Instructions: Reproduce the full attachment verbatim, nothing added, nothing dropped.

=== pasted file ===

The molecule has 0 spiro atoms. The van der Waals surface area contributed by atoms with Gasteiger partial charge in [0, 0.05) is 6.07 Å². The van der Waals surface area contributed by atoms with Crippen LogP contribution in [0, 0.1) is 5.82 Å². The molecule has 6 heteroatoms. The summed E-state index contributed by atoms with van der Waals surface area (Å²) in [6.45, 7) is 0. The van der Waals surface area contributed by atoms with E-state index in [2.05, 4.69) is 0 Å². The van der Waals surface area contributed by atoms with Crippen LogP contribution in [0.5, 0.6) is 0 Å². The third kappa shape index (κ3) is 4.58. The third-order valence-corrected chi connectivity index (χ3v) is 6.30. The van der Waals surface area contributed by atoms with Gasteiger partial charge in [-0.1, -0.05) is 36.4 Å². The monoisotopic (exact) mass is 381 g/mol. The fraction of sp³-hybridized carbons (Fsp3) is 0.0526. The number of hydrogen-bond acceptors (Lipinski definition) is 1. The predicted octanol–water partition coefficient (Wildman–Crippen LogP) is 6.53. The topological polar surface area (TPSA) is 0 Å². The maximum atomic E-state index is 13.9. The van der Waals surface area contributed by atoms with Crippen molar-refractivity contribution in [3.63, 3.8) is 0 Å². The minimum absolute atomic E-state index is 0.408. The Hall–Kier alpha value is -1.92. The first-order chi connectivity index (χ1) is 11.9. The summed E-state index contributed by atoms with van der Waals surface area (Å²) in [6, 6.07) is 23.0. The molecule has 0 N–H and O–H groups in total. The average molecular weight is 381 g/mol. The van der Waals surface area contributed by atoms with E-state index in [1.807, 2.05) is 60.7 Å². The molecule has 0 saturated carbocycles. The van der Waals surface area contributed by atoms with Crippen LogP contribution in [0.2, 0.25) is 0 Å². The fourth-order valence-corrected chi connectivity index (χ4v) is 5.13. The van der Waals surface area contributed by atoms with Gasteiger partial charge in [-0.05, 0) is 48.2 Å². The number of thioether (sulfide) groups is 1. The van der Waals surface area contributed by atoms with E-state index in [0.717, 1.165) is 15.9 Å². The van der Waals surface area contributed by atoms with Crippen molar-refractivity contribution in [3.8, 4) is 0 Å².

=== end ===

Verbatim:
The molecule has 0 spiro atoms. The van der Waals surface area contributed by atoms with Gasteiger partial charge in [0, 0.05) is 6.07 Å². The van der Waals surface area contributed by atoms with Crippen LogP contribution in [0, 0.1) is 5.82 Å². The molecule has 6 heteroatoms. The summed E-state index contributed by atoms with van der Waals surface area (Å²) in [6.45, 7) is 0. The van der Waals surface area contributed by atoms with E-state index in [2.05, 4.69) is 0 Å². The van der Waals surface area contributed by atoms with Crippen LogP contribution in [0.5, 0.6) is 0 Å². The third kappa shape index (κ3) is 4.58. The third-order valence-corrected chi connectivity index (χ3v) is 6.30. The van der Waals surface area contributed by atoms with Gasteiger partial charge in [-0.1, -0.05) is 36.4 Å². The monoisotopic (exact) mass is 381 g/mol. The fraction of sp³-hybridized carbons (Fsp3) is 0.0526. The number of hydrogen-bond acceptors (Lipinski definition) is 1. The predicted octanol–water partition coefficient (Wildman–Crippen LogP) is 6.53. The topological polar surface area (TPSA) is 0 Å². The maximum atomic E-state index is 13.9. The van der Waals surface area contributed by atoms with Crippen molar-refractivity contribution in [3.63, 3.8) is 0 Å². The minimum absolute atomic E-state index is 0.408. The Hall–Kier alpha value is -1.92. The first-order chi connectivity index (χ1) is 11.9. The summed E-state index contributed by atoms with van der Waals surface area (Å²) in [6, 6.07) is 23.0. The molecule has 0 N–H and O–H groups in total. The average molecular weight is 381 g/mol. The van der Waals surface area contributed by atoms with E-state index in [1.807, 2.05) is 60.7 Å². The molecule has 0 saturated carbocycles. The van der Waals surface area contributed by atoms with Crippen LogP contribution in [0.2, 0.25) is 0 Å². The fourth-order valence-corrected chi connectivity index (χ4v) is 5.13. The van der Waals surface area contributed by atoms with Gasteiger partial charge in [-0.05, 0) is 48.2 Å². The number of thioether (sulfide) groups is 1. The van der Waals surface area contributed by atoms with E-state index in [0.717, 1.165) is 15.9 Å². The van der Waals surface area contributed by atoms with Crippen molar-refractivity contribution in [3.8, 4) is 0 Å².